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China's WTO Accession and Its Effect on State-Owned Enterprises

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  • Claustre Bajona

    ()

  • Tianshu Chu

    () (Economics Study Area, East-West Center)

Abstract

China's WTO accession has major implications on China's massive state-owned enterprise (SOE) sectors. In China, SOEs as a whole generate substantial losses and absorb majority of financial resources, creating increasing risks for financial crisis. This paper argues that China's WTO agreement has positive effect of reducing the subsidies to SOEs and contributing to the continuing reduction of the SOE sector and the corresponding increase in welfare. We document the history of SOE reform in China as well as its unsatisfactory performance. We hypothesize that an important rationale, among many others, of China's pursuit of WTO membership is to use WTO accession to lock-in the agenda for fundamental domestic reforms, which has been difficult to implement by domestically measures alone. We conduct quantitative analysis of the effects of SOE subsidies on GDP and welfare. The welfare effects of SOE reform induced by the WTO agreement are likely to be much bigger and more significant than the direct gains obtained from tariff reduction. This result highlights the fact that domestic reforms and trade reforms are interlinked. Trade liberalization promotes domestic reforms, often institutional in nature, which may produce substantial welfare gains. These benefits should be added to the direct benefits from tariff reduction.

Suggested Citation

  • Claustre Bajona & Tianshu Chu, 2004. "China's WTO Accession and Its Effect on State-Owned Enterprises," Economics Study Area Working Papers 70, East-West Center, Economics Study Area.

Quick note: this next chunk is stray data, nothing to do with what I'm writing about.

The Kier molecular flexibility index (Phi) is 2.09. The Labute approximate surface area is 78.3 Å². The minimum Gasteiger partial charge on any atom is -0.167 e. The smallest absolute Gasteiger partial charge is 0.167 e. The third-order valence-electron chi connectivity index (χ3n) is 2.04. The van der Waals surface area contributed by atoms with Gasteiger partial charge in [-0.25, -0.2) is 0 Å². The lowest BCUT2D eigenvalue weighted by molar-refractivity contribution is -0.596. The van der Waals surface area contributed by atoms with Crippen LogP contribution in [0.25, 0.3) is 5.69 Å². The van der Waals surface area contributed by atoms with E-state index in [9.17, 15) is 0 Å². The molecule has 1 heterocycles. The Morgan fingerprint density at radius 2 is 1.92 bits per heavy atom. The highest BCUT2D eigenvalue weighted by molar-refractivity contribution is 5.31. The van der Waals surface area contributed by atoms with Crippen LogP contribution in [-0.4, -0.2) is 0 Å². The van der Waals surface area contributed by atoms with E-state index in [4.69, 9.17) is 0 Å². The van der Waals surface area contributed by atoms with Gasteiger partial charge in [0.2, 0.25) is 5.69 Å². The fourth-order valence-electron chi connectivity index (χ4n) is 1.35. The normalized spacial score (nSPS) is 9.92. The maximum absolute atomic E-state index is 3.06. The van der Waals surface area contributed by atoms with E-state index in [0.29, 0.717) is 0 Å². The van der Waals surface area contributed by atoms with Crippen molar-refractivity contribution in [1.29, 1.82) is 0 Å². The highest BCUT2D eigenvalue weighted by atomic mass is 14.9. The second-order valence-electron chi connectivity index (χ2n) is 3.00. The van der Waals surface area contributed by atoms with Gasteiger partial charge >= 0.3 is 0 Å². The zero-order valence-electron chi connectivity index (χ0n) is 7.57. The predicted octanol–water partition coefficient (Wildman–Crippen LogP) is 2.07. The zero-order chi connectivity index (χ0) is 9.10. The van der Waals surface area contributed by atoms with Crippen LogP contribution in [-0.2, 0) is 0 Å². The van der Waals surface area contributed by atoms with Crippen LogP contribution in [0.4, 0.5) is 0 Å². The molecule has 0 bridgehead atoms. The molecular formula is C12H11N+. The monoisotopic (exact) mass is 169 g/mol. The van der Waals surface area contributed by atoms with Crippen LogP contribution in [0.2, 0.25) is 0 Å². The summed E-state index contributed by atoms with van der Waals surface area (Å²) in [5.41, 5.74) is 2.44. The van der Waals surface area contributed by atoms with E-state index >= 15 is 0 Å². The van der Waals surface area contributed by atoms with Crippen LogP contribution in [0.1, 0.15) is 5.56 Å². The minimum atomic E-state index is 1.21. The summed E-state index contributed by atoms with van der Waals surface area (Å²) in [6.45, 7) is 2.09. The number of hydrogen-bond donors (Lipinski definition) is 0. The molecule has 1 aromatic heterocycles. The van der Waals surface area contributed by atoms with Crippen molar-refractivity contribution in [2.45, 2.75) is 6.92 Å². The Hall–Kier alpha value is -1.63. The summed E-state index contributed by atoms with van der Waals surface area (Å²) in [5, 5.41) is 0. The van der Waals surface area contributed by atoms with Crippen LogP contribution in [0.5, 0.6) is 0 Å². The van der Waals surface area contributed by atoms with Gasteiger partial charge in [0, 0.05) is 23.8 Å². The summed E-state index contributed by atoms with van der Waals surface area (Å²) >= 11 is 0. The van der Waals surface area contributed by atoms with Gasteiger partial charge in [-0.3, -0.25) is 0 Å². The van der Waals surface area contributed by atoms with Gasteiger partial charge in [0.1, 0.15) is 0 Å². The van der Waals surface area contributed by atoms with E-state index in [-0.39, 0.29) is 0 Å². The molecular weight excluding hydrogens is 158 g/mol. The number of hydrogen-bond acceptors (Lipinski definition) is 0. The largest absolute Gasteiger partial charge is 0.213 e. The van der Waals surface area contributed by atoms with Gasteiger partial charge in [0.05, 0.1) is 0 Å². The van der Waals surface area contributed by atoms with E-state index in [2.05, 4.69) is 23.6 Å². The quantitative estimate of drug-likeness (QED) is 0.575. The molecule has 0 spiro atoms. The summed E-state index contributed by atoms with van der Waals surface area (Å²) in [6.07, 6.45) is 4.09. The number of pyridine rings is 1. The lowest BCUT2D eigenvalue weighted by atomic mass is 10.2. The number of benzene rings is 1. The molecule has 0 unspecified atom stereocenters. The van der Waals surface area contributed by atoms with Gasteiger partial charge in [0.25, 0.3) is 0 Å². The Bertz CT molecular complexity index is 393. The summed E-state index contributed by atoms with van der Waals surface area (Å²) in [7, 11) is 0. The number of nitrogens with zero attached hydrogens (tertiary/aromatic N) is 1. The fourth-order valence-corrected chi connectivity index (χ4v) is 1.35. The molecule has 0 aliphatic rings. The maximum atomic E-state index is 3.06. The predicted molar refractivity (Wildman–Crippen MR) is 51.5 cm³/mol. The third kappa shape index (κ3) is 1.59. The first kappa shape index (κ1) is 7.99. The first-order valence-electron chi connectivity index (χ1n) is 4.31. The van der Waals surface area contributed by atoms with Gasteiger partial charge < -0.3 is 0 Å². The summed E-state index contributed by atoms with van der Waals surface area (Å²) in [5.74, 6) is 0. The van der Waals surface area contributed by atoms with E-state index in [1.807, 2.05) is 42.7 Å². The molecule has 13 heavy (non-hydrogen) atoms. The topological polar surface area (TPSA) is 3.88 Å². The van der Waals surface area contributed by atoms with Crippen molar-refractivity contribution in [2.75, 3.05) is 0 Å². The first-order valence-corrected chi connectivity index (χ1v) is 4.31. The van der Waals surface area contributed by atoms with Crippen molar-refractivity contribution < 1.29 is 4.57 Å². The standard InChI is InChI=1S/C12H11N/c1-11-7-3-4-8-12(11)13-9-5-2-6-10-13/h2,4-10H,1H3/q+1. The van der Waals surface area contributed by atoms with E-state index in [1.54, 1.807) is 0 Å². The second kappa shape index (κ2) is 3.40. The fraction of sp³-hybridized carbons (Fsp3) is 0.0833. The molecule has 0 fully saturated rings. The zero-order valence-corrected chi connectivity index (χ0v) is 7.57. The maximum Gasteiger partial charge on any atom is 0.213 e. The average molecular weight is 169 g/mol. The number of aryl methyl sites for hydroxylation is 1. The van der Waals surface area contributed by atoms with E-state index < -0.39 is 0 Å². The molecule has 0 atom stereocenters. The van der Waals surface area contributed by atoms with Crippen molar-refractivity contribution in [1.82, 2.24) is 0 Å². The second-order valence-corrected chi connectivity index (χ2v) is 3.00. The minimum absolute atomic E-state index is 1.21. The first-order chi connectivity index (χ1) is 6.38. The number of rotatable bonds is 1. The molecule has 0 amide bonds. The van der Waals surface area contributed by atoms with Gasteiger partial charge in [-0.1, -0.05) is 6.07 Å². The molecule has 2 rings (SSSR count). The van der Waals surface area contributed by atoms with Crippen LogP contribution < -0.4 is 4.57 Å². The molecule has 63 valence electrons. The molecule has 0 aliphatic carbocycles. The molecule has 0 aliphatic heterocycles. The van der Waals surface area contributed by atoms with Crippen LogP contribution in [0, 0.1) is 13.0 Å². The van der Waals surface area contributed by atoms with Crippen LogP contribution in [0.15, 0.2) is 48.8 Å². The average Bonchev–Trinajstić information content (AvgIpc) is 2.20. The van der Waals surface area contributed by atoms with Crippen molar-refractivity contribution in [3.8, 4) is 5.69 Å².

• Handle: RePEc:ewc:wpaper:wp70
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    References listed on IDEAS

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    1. Shirley, Mary & Lixin Colin Xu, 1998. "The empirical effects of performance contracts: evidence from China," Policy Research Working Paper Series 1919, The World Bank.
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    Cited by:

    1. Conconi, Paola & Perroni, Carlo, 2009. "Do credible domestic institutions promote credible international agreements?," Journal of International Economics, Elsevier, vol. 79(1), pages 160-170, September.
    2. Christopher Edmonds & Sumner J. La Croix & Yao Li, 2006. "The China's Rise as an International Trading Power," Economics Study Area Working Papers 88, East-West Center, Economics Study Area.
    3. Girma, Sourafel & Gong, Yundan, 2008. "Putting people first? Chinese state-owned enterprises' adjustment to globalisation," International Journal of Industrial Organization, Elsevier, vol. 26(2), pages 573-585, March.
    4. Rudolfs Bems & Kristian Jönsson Hartelius, 2006. "Trade Deficits in the Baltic States: How Long Will the Party Last?," Review of Economic Dynamics, Elsevier for the Society for Economic Dynamics, vol. 9(1), pages 179-209, January.
    5. Richard CK Burdekin & Ilan Noy, 2005. "What Has Driven Chinese Monetary Policy Since 1990? Investigating the People's Bank's Policy Rule," Economics Study Area Working Papers 85, East-West Center, Economics Study Area.
    6. Burdekin, Richard C.K. & Siklos, Pierre L., 2008. "What has driven Chinese monetary policy since 1990? Investigating the People's bank's policy rule," Journal of International Money and Finance, Elsevier, vol. 27(5), pages 847-859, September.
    7. Zhiyuan Li & Miaojie Yu, 2009. "Exports, Productivity, and Credit Constraints : A Firm†Level Empirical Investigation of China," Trade Working Papers 22888, East Asian Bureau of Economic Research.

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